Confession of Error by the Solicitor General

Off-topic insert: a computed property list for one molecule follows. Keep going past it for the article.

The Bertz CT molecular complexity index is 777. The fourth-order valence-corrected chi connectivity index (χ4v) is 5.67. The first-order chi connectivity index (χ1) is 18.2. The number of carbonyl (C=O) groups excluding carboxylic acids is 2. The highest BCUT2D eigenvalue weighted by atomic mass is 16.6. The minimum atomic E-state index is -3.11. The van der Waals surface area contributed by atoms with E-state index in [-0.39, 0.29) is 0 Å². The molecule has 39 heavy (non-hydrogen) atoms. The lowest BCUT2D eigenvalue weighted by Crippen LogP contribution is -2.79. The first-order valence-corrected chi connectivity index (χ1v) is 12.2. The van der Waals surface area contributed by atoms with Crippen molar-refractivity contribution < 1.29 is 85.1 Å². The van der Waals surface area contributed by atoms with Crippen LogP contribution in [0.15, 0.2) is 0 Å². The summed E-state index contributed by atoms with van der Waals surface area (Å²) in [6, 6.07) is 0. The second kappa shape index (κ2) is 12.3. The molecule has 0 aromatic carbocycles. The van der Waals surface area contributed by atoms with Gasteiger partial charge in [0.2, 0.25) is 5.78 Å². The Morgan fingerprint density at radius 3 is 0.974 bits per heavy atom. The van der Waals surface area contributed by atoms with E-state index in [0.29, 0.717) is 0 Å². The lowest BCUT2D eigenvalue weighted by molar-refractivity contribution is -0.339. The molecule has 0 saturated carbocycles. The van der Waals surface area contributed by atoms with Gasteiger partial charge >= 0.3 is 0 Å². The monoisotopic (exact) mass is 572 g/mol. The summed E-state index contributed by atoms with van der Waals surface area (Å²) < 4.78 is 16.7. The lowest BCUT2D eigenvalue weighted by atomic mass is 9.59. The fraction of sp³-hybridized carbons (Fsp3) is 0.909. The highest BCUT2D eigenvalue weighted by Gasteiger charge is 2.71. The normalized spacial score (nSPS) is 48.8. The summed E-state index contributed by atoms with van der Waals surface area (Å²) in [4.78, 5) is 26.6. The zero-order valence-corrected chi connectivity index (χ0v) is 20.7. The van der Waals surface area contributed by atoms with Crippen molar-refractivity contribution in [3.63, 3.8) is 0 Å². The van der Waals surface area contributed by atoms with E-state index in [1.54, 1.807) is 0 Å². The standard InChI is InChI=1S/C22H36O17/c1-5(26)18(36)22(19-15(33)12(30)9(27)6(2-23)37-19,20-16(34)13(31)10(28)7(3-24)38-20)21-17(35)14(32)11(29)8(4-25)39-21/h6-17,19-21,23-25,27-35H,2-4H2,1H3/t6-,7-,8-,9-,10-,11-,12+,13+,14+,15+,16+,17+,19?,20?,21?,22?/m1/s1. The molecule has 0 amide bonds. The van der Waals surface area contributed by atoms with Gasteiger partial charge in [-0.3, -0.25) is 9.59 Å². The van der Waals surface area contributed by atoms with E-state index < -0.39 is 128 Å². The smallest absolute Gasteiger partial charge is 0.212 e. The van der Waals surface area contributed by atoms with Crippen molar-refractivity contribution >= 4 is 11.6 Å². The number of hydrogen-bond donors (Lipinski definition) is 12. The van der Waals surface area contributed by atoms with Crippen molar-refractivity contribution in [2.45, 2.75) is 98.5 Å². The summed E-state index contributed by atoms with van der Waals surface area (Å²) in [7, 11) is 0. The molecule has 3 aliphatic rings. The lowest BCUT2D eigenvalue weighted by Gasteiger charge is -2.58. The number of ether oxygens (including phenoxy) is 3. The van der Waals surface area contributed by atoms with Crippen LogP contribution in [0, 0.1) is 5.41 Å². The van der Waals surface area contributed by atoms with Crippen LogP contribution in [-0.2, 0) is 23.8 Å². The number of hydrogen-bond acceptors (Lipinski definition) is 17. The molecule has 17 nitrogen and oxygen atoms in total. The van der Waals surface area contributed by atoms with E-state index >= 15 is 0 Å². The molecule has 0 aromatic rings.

It is the position of this Note that the Court should formulate a new policy to govern its review of confessed errors. Specifically, this Note proposes that in deciding whether to grant certiorari and whether to defer to the representations of the Solicitor General, the Supreme Court should distinguish between errors that are normally subject to judicial scrutiny (reviewable errors) and errors of prosecutorial discretion that belong to a category of executive conduct not usually reviewed by the courts. When reviewable errors are confessed, the Court should apply a standard more liberal than that of rule 19 in deciding whether certiorari should be granted. However, once the Court asserts jurisdiction, it should determine independently whether reversal is appropriate. In the context of errors of prosecutorial discretion, on the other hand, these issues must be treated differently, since it is generally agreed that the courts should not scrutinize the application of prosecutorial policies, thus making the independent review standard inappropriate. One way of avoiding the problem of reviewing such policies is always to deny certiorari to confessed prosecutorial errors. However, this Note maintains that the Court instead should always grant certiorari in such cases and, consistent with the traditional rule of avoiding scrutiny of prosecutorial policies, should defer to the Solicitor General’s determination of the appropriate disposition in all but a few extraordinary cases.